Some Burnett reaction

The Burnett signing isn’t my favorite ever; he’s injury prone and has never really pitched up to his potential. 

That said, this article from the Observer goes a bit too far:

But arguably the biggest difference between the two decisions is that while Sabathia is irreplaceable, Sabathia’s signing makes Burnett superfluous at best. The Yankees badly needed an ace who could provide a large number of innings, which is Sabathia’s resume exactly. Joba Chamberlain slots in nicely as a number two, but he is an ace-quality performer who has yet to prove he can give New York 200 innings. Chien-Ming Wang is a solid number three, while Andy Pettitte, who is likely to return, is a good bet to be a better-than-average number 4.

Burnett is not going to be the fifth starter, let me say that right now. The Yankees lost one of their best starters (Mussina) from a team that had to rely on Pavano, Rasner, and Ponson last year. Yet signing 2 starters is overkill?

This leaves Burnett as a hugely overqualified fifth starter. But with Pettitte now 36 and Wang and Chamberlain coming off of injuries, the Yankees needed to guarantee innings on the back end of the rotation, not gamble on high-risk excellence.

If Burnett is so superfluous, why should they have instead signed an innings eater? If he’s not integral, then isn’t he exactly the type of high reward, high risk player you’d want?

The signing of Burnett leads to two other potential problems. One is that $16 million per season could have gone a long way toward improving an offense that declined from outstanding in 2007 to merely good in 2008, and is counting on too many older players to be certain of 2009 production. Rather than signing Burnett, the Yankees could have grabbed Mark Teixeira, or likely any two of Adam Dunn, Pat Burrell or Milton Bradley. All four players are Burnett’s age or younger, and all four, to varying degrees, address New York’s biggest problem with Sabathia in the fold: offensive upside.

The Yankees had a very good offense last year and almost every player on their team either struggled with injuries or had a down year. And how could they sign 2 of Dunn, Burrell, and Bradley? Where would they play? You don’t just sign offense; those players have to have a position. The Yankees need defense more than they need offense and none of those players provide any.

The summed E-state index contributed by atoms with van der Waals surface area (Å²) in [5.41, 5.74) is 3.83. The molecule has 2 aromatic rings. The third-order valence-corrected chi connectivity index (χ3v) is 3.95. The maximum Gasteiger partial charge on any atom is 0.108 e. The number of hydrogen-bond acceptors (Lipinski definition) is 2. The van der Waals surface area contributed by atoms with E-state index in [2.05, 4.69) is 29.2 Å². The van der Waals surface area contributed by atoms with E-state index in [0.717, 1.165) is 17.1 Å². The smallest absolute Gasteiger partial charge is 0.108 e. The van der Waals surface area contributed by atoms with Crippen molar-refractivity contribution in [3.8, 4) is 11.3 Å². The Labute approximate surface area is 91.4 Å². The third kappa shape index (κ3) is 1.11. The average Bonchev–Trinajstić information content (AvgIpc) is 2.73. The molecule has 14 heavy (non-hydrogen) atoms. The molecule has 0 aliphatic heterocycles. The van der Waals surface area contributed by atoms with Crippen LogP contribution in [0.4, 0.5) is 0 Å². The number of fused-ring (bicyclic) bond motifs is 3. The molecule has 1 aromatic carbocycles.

The move also probably closes the door on opportunities for New York’s prized pitching prospects Phil Hughes, Ian Kennedy, and the underrated Alfredo Aceves. The Yankees, who seemed determined a season ago to build around those pitchers, will be left without a rotation spot once Pettitte re-signs. Either those pitchers waste away in AAA, or New York will turn to them once Burnett gets injured, and pay $16 million for the privilege of watching their young pitchers perform. Given Burnett’s fragility, New York can’t very well deal the young pitchers for offense—the backup plan is needed.

So in the same article, you argue that there will be no opportunities for Hughes, Kennedy, and Aceves but the Yankees shouldn’t trade them because they’ll be needed? Look, all three of those guys could use some triple-A starts. How can you call Aceves “underrated”? Remember how good Ian Kennedy look in limited time in 2007? A couple of starts in late August and September doesn’t make you a reliable starter. I’m glad the Yankees have Aceves, but let’s not immediately throw him to the dogs.

However you slice it, those 3 guys aren’t ready to toss 200 innings yet, but they’ll get their chance. When was the last time a team went through an entire season with every starter making all their starts? If Hughes makes 10-15 starts in the minors and around the same number in the big leagues, that’s a good ratio for his development.

The week was an epic one for the Yankees. In C.C. Sabathia, the team undid the mistakes of the recent past which saw them pass on elite players Johan Santana and Carlos Beltran to fill positional needs. But A.J. Burnett seems to be a return to the unsuccessful late-1980s New York model, of overpaying veterans whose success is questionable at best.

Hindsight is 20/20. And the Yankees didn’t “pass” on Santana. They passed on trading away prospects AND paying… eh, ya know what, forget it. You’re right; the Twins said “we’d like to give you Santana for free” and Santana said “I will play for the Yankees for the league minimum” and Cashman still said no. About time someone called him out for it.

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